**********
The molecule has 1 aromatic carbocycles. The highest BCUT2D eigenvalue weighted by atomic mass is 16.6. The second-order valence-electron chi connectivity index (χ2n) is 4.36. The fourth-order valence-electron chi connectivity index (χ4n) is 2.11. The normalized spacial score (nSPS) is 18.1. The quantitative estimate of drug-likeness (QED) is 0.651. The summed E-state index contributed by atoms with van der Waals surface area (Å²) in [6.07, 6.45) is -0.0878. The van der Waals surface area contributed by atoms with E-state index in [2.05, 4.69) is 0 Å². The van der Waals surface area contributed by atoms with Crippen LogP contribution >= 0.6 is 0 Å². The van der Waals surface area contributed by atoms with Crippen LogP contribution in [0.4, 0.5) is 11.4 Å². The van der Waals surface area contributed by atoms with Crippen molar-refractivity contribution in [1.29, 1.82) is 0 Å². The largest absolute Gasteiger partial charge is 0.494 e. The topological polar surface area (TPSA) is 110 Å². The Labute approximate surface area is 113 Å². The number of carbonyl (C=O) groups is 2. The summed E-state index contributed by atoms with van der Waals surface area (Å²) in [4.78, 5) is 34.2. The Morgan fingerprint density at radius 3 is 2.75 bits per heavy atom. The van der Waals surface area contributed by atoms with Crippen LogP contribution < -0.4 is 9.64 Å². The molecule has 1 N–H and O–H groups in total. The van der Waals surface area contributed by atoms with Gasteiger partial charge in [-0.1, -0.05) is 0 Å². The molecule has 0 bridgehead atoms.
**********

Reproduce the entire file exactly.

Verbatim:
The molecule has 1 aromatic carbocycles. The highest BCUT2D eigenvalue weighted by atomic mass is 16.6. The second-order valence-electron chi connectivity index (χ2n) is 4.36. The fourth-order valence-electron chi connectivity index (χ4n) is 2.11. The normalized spacial score (nSPS) is 18.1. The quantitative estimate of drug-likeness (QED) is 0.651. The summed E-state index contributed by atoms with van der Waals surface area (Å²) in [6.07, 6.45) is -0.0878. The van der Waals surface area contributed by atoms with E-state index in [2.05, 4.69) is 0 Å². The van der Waals surface area contributed by atoms with Crippen LogP contribution >= 0.6 is 0 Å². The van der Waals surface area contributed by atoms with Crippen LogP contribution in [0.4, 0.5) is 11.4 Å². The van der Waals surface area contributed by atoms with Crippen molar-refractivity contribution in [1.29, 1.82) is 0 Å². The largest absolute Gasteiger partial charge is 0.494 e. The topological polar surface area (TPSA) is 110 Å². The Labute approximate surface area is 113 Å². The number of carbonyl (C=O) groups is 2. The summed E-state index contributed by atoms with van der Waals surface area (Å²) in [4.78, 5) is 34.2. The Morgan fingerprint density at radius 3 is 2.75 bits per heavy atom. The van der Waals surface area contributed by atoms with Crippen LogP contribution < -0.4 is 9.64 Å². The molecule has 1 N–H and O–H groups in total. The van der Waals surface area contributed by atoms with Gasteiger partial charge in [-0.1, -0.05) is 0 Å². The molecule has 0 bridgehead atoms.